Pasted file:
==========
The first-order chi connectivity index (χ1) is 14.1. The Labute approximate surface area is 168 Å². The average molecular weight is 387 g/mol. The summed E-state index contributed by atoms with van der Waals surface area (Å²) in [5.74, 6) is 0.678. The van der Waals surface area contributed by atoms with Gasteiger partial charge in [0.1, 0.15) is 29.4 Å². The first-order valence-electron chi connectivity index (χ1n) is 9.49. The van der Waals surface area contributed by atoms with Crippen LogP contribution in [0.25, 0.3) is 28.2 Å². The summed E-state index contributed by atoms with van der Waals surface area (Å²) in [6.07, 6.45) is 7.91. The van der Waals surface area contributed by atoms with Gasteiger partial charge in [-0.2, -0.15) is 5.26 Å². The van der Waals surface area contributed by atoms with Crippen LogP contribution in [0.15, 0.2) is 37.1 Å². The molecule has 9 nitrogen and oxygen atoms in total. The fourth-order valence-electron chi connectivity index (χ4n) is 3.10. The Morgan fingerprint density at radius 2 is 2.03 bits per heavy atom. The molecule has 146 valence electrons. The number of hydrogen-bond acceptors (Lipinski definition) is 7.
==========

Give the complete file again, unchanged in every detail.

The first-order chi connectivity index (χ1) is 14.1. The Labute approximate surface area is 168 Å². The average molecular weight is 387 g/mol. The summed E-state index contributed by atoms with van der Waals surface area (Å²) in [5.74, 6) is 0.678. The van der Waals surface area contributed by atoms with Gasteiger partial charge in [0.1, 0.15) is 29.4 Å². The first-order valence-electron chi connectivity index (χ1n) is 9.49. The van der Waals surface area contributed by atoms with Crippen LogP contribution in [0.25, 0.3) is 28.2 Å². The summed E-state index contributed by atoms with van der Waals surface area (Å²) in [6.07, 6.45) is 7.91. The van der Waals surface area contributed by atoms with Gasteiger partial charge in [-0.2, -0.15) is 5.26 Å². The van der Waals surface area contributed by atoms with Crippen LogP contribution in [0.15, 0.2) is 37.1 Å². The molecule has 9 nitrogen and oxygen atoms in total. The fourth-order valence-electron chi connectivity index (χ4n) is 3.10. The Morgan fingerprint density at radius 2 is 2.03 bits per heavy atom. The molecule has 146 valence electrons. The number of hydrogen-bond acceptors (Lipinski definition) is 7.